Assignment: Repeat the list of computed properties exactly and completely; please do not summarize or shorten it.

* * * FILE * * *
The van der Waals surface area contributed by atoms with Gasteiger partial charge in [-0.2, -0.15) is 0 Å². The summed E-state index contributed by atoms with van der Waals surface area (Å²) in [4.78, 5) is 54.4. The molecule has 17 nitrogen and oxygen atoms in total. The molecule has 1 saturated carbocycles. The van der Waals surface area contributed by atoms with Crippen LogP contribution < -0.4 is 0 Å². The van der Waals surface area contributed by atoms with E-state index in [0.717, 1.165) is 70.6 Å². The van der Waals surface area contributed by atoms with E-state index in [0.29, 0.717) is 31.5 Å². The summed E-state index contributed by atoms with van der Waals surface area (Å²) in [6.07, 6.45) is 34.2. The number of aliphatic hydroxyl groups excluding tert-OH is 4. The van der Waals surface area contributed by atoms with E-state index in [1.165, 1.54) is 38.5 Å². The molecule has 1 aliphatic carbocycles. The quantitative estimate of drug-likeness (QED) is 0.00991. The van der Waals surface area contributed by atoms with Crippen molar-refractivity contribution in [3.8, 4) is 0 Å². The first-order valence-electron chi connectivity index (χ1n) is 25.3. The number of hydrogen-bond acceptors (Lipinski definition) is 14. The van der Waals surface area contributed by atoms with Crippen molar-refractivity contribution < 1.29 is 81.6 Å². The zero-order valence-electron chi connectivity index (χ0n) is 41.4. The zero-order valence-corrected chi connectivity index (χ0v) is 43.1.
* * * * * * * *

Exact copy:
The van der Waals surface area contributed by atoms with Gasteiger partial charge in [-0.2, -0.15) is 0 Å². The summed E-state index contributed by atoms with van der Waals surface area (Å²) in [4.78, 5) is 54.4. The molecule has 17 nitrogen and oxygen atoms in total. The molecule has 1 saturated carbocycles. The van der Waals surface area contributed by atoms with Crippen LogP contribution < -0.4 is 0 Å². The van der Waals surface area contributed by atoms with E-state index in [0.717, 1.165) is 70.6 Å². The van der Waals surface area contributed by atoms with E-state index in [0.29, 0.717) is 31.5 Å². The summed E-state index contributed by atoms with van der Waals surface area (Å²) in [6.07, 6.45) is 34.2. The number of aliphatic hydroxyl groups excluding tert-OH is 4. The van der Waals surface area contributed by atoms with E-state index in [1.165, 1.54) is 38.5 Å². The molecule has 1 aliphatic carbocycles. The quantitative estimate of drug-likeness (QED) is 0.00991. The van der Waals surface area contributed by atoms with Crippen molar-refractivity contribution in [3.8, 4) is 0 Å². The first-order valence-electron chi connectivity index (χ1n) is 25.3. The number of hydrogen-bond acceptors (Lipinski definition) is 14. The van der Waals surface area contributed by atoms with Crippen molar-refractivity contribution < 1.29 is 81.6 Å². The zero-order valence-electron chi connectivity index (χ0n) is 41.4. The zero-order valence-corrected chi connectivity index (χ0v) is 43.1.